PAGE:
By John Reedy. (Twisted Cowboy Music, 2007. 2905 N. Montana Avenue #113, Helena, MT 59601) CD & book. $25.00

Though not fresh off the presses, TWISTED VIGNETTES is new to Dry Crik. The songs on the CD ($13) can be purchased separately from the book of Poems & Photographs ($15), different offerings under the same title at the link above. But order the Limited Edition of both and save three bucks if you want to grin while reading and listening to some of the most original contemporary work in the cowboy genre.

Six of the twelve tracks included on this CD were written by John Reedy, the remainder are covers of songs from the likes of Merle Haggard, Tom Russell & Paul Zarzyski, Guy Clark and Robert Earl Keen. From the truck-driving tempo and guitar licks of “Buckaroo Girl” to the bluesy cover of Julie Miller’s “Midnight and Lonesome” to the rock ‘n roll tribute to his ’57 Chevy pickup, “Environmental Muscle Truck”, John Reedy exhibits an eclectic style and musical range that kept my attention clear to the end. When the rating on iTunes popped up, I had to give it Five Stars for originality and for craft rooted in this lifestyle. You won’t be bored with this one.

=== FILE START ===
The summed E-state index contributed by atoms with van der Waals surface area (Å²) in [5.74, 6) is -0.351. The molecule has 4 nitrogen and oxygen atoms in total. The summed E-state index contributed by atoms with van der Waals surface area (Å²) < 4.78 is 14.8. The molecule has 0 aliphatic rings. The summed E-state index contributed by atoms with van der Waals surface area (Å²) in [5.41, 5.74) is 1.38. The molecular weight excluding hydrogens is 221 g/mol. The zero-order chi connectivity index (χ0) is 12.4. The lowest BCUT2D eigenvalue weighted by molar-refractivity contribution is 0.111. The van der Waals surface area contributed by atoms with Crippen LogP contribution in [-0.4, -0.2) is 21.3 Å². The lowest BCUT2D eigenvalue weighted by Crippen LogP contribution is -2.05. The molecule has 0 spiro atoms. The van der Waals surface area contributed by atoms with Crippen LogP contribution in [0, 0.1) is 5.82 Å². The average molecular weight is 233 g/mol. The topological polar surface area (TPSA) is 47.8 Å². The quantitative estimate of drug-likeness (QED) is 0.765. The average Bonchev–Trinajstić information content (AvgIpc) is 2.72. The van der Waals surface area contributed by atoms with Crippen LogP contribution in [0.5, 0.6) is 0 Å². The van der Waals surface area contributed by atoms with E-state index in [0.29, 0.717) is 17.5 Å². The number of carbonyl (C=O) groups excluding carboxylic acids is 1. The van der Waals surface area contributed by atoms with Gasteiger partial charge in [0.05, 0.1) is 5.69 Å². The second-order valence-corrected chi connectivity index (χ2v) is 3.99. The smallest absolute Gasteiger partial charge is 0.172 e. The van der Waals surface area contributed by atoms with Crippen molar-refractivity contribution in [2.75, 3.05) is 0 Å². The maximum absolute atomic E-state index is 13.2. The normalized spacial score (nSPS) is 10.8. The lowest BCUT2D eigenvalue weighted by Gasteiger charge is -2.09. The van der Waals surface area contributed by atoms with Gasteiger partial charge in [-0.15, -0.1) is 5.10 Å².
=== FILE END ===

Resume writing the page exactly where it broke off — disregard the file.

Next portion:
Reedy’s poetry and black & white photographs are appropriately bound together in a CD-sized book. His more minimalist style tends to pivot on irrefutable rural ironies that Reedy shapes into humor more often than not, proving that there can be humor in the open forms and that it’s more a matter of perspective and control than it is the form that includes, or precludes, humor in poetry.


                                        Icy footpaths
                                        scoured by chinooks
                                        twenty-four hour snow removal
                                        shaking our trailer house
                                        to its lack of foundation.